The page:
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Harley-Davidson remains headless in Indian market; volume growth missing

Ajay Modi/New Delhi 12 Jul 18 | 10:04 PM

Harley’s British peer Triumph has seen a better performance in the past two years

Since early 2017, American iconic motorcycle brand Harley-Davidson has remained headless in the world’s biggest two-wheeler market, India. The company has not put in place a full-time managing director for the past one and half year after the exit of Vikram Pawah in January last year. More than six months after Pawah’s exit, the company decided to give its China market Managing Director Peter MacKenzie, the additional responsibility of India. MacKenzie is based out of Shanghai. 

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Pawah, who took charge as the managing director in September 2015, remained in the position for just five quarters before moving to BMW India as its president. He was the company’s second managing director in India. Harley had been looking for candidates until recently to fill the position of India managing director but has not been able to close the position. 

ALSO READ: Harley-Davidson to take a big hit for manufacturing bikes overseas: Trump


Besides the position of managing director, a number of other key positions fell vacant between 2016 and 2017. 


Pallavi Singh, the head of marketing, quit last year to join MG Motor. The heads of sales and dealer development besides the chief financial officer also quit the company during the specified period. 


It is learnt that most of these positions are yet to be filled. “The open positions have either been filled by executives who sit outside India or have been left open. The marketing team is reporting to an executive in Singapore," said an industry executive. The company did not respond to emailed queries on the various vacant positions and whether Harley was looking to fill them.

ALSO READ: Harley Davidson to shift manufacturing out of US to avoid EU's tariffs


Industry professionals who were approached by some HR consultants to fill the position of country manager with responsibility of a specified vertical said the compensation offered for the role was not adequate and the position seemed to be one with a limited role and responsibility. Some also believe that India is not yet a focus market for the brand at this point.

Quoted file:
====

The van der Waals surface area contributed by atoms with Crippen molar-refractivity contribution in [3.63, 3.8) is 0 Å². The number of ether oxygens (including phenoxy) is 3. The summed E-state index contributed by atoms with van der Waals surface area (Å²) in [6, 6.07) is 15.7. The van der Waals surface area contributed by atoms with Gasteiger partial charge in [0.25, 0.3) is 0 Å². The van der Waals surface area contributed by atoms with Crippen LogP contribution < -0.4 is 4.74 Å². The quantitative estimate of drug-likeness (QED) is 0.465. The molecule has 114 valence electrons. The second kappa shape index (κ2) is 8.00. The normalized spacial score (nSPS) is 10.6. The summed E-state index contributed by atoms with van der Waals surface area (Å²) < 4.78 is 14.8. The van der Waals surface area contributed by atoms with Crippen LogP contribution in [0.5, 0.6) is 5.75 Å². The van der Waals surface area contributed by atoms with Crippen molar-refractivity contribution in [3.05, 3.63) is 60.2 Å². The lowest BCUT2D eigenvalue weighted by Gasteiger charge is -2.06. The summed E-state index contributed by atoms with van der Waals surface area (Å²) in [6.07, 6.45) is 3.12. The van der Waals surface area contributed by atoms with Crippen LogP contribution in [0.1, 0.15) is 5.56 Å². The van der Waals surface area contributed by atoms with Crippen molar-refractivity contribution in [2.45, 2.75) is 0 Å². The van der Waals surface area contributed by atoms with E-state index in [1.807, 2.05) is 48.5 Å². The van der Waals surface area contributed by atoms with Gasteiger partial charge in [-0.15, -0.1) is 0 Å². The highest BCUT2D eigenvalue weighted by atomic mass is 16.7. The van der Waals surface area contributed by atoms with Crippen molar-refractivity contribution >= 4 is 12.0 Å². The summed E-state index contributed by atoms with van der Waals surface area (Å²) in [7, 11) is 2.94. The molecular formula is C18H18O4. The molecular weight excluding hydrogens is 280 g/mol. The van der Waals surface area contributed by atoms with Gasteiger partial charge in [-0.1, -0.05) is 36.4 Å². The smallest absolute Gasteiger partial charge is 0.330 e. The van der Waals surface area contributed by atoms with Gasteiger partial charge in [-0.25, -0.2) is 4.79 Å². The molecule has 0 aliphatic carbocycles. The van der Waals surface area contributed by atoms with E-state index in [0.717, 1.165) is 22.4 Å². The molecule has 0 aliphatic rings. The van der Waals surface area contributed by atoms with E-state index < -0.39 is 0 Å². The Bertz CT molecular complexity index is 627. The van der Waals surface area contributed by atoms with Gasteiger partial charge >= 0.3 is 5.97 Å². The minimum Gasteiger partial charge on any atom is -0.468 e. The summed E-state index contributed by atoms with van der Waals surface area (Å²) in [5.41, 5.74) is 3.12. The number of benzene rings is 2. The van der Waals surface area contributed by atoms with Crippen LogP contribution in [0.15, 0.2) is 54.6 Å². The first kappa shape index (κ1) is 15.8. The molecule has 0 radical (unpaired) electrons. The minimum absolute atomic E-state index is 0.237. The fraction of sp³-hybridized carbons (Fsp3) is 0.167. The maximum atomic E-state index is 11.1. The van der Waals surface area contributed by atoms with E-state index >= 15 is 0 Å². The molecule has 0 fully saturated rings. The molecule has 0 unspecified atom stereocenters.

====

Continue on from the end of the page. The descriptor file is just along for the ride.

Most decision-making authorities are now sitting outside the country, said one of the executives, who was approached by a consultant.


Volumes have not been looking up either. In 2017-18, the brand’s sales in India fell 7 per cent to 3,413 units. This was the second consecutive year of decline. The numbers had declined over 21 per cent in 2016-17 to 3,690 units. In the April-June period of 2018-19, number is down over 21 per cent to 707 units. Its best year in India in volume terms was 2015-16, when it sold 4,708 units and had seen a marginal growth. 

ALSO READ: Harley move to shift operations shows US facing consequences of tariffs: EU


Between 2015-16 and 2017-18, the volume declined by over 27 per cent. MacKenzie had told Business Standard in March that the volume was relative to the demand for motorcycles above 600cc and that Harley remains market leader in that category.

Harley’s British peer Triumph has seen a better performance in the past two years. It grew at 6 per cent last year to 1,247 units and had seen a growth of 3 per cent in 2016-17. 

Triumph has also been able to draw a firm India strategy by tying up with India’s leading motorcycle brand Bajaj in August 2017 to locally manufacture its motorcycles and become a volume brand in the country.

Harley has an assembly plant at Bawal in Haryana where it assembles completely knocked down motorcycles for local sales. While this unit accounts for the bulk of its sales in India, the company also imports completely built motorcycles where the import duty is as high as 50 per cent, after a recent reduction.


US President Donald Trump has been raising the issue of this import duty levied by India in recent months. “Now, the prime minister, who I think is a fantastic man, called me the other day and said we are lowering it to 50 per cent. I said okay, but so far we’re getting nothing. So, we get nothing.

He gets 50 (per cent), and they think we’re doing - like they’re doing us a favour. That’s not a favour," Trump said, referring to India’s decision of lowering duty to 50 per cent from 75 per cent in February this year.

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